“To put off your old self, which belongs to your former manner of life and is corrupt through deceitful desires, and to be renewed in the spirit of your minds, and to put on the new self, created after the likeness of God in true righteousness and holiness” (Ephesians 4:22-24).
Many suppose we only repent when we first come to Christ. But repentance should occur all of our life. True repentance is less about confessing—though that is important—and more about changing. The changing begins in the mind. We change the way we think about things. Let’s hear Paul on this:
“Finally, brothers, whatever is true, whatever is honorable, whatever is just, whatever is pure, whatever is lovely, whatever is commendable, if there is any excellence, if there is anything worthy of praise, think about these things” (Philippians 4:8).
Because we battle with our sinful natures daily, we need to renew our minds each day. We must set aside selfish desires and pursue the mind of Christ (1 Corinthians 2:16). When we do this, we begin to reflect God in our thinking more and more. We then look at others differently, with more compassion.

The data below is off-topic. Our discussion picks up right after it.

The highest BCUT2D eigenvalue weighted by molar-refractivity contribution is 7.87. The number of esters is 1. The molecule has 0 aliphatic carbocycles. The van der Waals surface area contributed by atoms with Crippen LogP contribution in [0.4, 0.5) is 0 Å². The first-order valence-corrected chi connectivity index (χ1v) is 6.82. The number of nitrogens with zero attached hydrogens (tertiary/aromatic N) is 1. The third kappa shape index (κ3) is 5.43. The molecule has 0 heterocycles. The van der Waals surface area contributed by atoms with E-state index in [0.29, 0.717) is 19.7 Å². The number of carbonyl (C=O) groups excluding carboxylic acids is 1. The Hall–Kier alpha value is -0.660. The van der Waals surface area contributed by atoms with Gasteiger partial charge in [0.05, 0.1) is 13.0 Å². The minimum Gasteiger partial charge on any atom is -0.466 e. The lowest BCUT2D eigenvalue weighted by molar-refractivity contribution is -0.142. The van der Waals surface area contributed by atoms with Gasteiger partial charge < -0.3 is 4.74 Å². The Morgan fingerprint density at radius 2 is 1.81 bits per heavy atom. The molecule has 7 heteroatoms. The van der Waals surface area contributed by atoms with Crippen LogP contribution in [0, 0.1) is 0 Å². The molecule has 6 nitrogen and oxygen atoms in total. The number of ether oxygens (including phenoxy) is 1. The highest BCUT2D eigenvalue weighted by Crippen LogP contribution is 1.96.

What does the world offer us?
“Do not love the world or the things in the world. If anyone loves the world, the love of the Father is not in him. For all that is in the world—the desires of the flesh and the desires of the eyes and pride of life—is not from the Father but is from the world. And the world is passing away along with its desires, but whoever does the will of God abides forever” (1 John 2:15-17).
“We know that we are from God, and the whole world lies in the power of the evil one” (1 John 5:19).
The world is not the place we learn our values. Instead we look at those in the world as people to reach. As children of God heading toward the kingdom, we need to seek what God seeks (Matthew 6:33). When we do, we discover a sweet peace that transcends all understanding. We also help people discover God, which carries eternal significance. May God grant us strength to do this.
Posted on Fri, March 24, 2017
by Sam Petitfils